But there were no berries today. As the path wound deeper into the woods the trees on either side of us seemed to be reflecting more light than they could possibly be receiving from the shrouded afternoon sun. Open to the sky though it was, the path seemed dimmer than the bright and inviting areas beneath the trees on our right and left. Their yellow glow was reflected perhaps from a different sun in some other unseen place. It crossed my mind, as I walked among the gentle raindrops, that I might leave the path and enter the warm light of that other place. Perhaps I would disappear entirely, only to emerge in some fairie land where I would sleep for a hundred years like Rip Van Winkle or be made the unlikely king of a race of magical beings. If my companion noticed anything unusual he did not speak of it, but, though free of any leash or command, he did not leave the path.

We walked on in silence, our breath visible in the damp cold. My bedewed companion’s fur hung lank and dripping, his head low to the ground. The path meanwhile had turned back on itself and we were heading back toward the place where we had first entered the woods. Another half-mile and we would be emerging from their unnatural glow and catching sight of the car. But suddenly in the path ahead there was a very large and golden tree, half its leaves still upon its fiery boughs, the other half forming a large scattered circle of yellow about its feet. I found this circle of leaves oddly pleasing. Their placement reflected only the shape of the tree itself and of the gentle breezes that must have carried them to the ground irrespective of the line of the path or, indeed, of any human thing. The path ahead was obscured under this cover. The golden wood encroached upon our way.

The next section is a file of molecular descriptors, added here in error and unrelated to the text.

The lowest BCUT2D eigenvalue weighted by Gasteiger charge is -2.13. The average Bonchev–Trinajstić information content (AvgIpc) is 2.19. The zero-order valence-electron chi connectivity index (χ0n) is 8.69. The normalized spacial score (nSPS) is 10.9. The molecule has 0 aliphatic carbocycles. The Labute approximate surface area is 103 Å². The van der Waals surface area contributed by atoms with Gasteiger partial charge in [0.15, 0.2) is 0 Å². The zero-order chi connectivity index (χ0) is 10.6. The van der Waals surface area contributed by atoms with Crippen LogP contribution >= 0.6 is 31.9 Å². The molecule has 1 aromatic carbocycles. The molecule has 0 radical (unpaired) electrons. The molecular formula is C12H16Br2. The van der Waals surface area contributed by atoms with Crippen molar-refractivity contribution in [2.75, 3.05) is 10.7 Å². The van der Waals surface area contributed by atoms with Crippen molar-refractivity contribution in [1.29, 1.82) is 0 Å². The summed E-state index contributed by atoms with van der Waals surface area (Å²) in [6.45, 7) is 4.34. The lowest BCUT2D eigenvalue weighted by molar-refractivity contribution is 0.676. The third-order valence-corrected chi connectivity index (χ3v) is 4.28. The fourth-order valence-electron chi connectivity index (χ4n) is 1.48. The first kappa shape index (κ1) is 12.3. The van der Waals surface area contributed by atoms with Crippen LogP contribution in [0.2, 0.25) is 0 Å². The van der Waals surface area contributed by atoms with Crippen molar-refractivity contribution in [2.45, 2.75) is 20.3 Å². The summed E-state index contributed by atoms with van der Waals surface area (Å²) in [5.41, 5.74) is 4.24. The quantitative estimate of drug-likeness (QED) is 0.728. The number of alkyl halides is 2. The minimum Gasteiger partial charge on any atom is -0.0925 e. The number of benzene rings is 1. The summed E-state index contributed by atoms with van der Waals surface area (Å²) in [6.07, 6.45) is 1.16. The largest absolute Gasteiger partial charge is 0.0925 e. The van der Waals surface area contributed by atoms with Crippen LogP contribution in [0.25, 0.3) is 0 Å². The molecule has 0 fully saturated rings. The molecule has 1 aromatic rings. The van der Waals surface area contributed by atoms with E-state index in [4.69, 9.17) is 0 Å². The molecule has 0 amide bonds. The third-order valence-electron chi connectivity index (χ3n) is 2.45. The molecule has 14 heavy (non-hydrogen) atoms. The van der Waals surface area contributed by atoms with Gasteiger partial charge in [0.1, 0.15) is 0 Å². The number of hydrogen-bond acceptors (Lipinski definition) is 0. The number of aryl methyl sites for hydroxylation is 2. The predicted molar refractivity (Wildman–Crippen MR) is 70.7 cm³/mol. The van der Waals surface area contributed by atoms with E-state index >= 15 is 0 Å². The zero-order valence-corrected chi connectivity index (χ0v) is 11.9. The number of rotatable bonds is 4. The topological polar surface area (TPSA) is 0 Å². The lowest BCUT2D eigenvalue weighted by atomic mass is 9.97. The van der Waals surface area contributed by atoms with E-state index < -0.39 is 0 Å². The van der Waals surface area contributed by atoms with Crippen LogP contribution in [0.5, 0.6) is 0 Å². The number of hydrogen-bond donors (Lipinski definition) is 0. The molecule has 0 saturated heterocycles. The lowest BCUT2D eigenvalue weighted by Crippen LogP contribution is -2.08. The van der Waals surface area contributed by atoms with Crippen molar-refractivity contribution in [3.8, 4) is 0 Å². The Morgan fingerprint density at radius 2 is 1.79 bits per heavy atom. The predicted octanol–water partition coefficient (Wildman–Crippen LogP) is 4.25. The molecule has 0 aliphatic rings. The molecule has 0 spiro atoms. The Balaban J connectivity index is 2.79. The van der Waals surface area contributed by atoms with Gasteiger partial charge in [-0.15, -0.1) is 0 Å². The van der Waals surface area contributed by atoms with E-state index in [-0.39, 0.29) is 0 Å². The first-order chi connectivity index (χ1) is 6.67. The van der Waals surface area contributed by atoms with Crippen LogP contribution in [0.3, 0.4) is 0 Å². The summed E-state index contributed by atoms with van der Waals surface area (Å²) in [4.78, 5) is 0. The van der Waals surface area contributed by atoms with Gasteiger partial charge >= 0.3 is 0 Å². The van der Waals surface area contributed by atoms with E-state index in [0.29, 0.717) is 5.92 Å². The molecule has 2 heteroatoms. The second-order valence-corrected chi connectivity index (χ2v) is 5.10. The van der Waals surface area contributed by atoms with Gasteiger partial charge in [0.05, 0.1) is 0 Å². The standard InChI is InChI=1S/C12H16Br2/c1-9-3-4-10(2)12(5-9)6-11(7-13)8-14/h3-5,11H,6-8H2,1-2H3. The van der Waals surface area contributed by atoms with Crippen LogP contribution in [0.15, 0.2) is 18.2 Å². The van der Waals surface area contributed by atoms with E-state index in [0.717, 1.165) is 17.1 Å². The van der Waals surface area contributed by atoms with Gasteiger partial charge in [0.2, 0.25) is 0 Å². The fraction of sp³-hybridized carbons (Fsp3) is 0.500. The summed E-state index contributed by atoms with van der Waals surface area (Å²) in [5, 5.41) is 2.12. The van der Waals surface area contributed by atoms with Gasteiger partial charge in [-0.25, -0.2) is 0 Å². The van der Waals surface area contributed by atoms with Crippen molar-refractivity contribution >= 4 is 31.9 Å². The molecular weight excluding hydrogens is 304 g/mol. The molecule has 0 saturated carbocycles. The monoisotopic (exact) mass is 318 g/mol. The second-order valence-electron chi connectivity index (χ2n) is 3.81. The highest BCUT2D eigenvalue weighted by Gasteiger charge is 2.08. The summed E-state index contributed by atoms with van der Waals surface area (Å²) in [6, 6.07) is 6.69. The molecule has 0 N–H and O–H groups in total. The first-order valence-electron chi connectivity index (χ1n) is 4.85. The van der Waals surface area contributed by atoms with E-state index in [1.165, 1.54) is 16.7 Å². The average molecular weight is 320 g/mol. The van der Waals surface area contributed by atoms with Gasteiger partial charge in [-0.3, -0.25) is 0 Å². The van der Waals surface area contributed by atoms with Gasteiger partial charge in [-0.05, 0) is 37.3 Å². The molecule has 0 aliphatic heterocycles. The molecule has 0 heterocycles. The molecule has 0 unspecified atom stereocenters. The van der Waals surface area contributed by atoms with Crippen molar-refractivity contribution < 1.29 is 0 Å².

We did not not pause. Onto the carpet of leaves we walked, a calico-colored light emanating up from our feet and a golden glow raining down on us from above. We were caught in a sphere of light. In that moment fair Lothlorien itself could not have been more enchanting. And then we were beyond it, continuing on the ordinary path. We were through. Whatever magic the woods had that day, we had both witnessed and escaped it.

I put a red blanket down on the back seat for my wet and burred friend. He hopped onto it and we drove off in silence. I reflected that we all have a finite number of times to experience the magic of this season. How many do we get? Seventy if we are lucky? It is not enough.

Next will come winter and even if we visit the woods it will be asleep and we will know that it is sleeping. No, the magic of the season just ahead comes closer to home, in the cities and towns, in our homes. The holidays, with their lights and gifts and celebratory meals – that is the magic that comes next.

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  1. I love this piece, it’s wonderful!


  2. Cool… I had one of those walks in the woods this past weekend with my favorite dog. I am happy for you.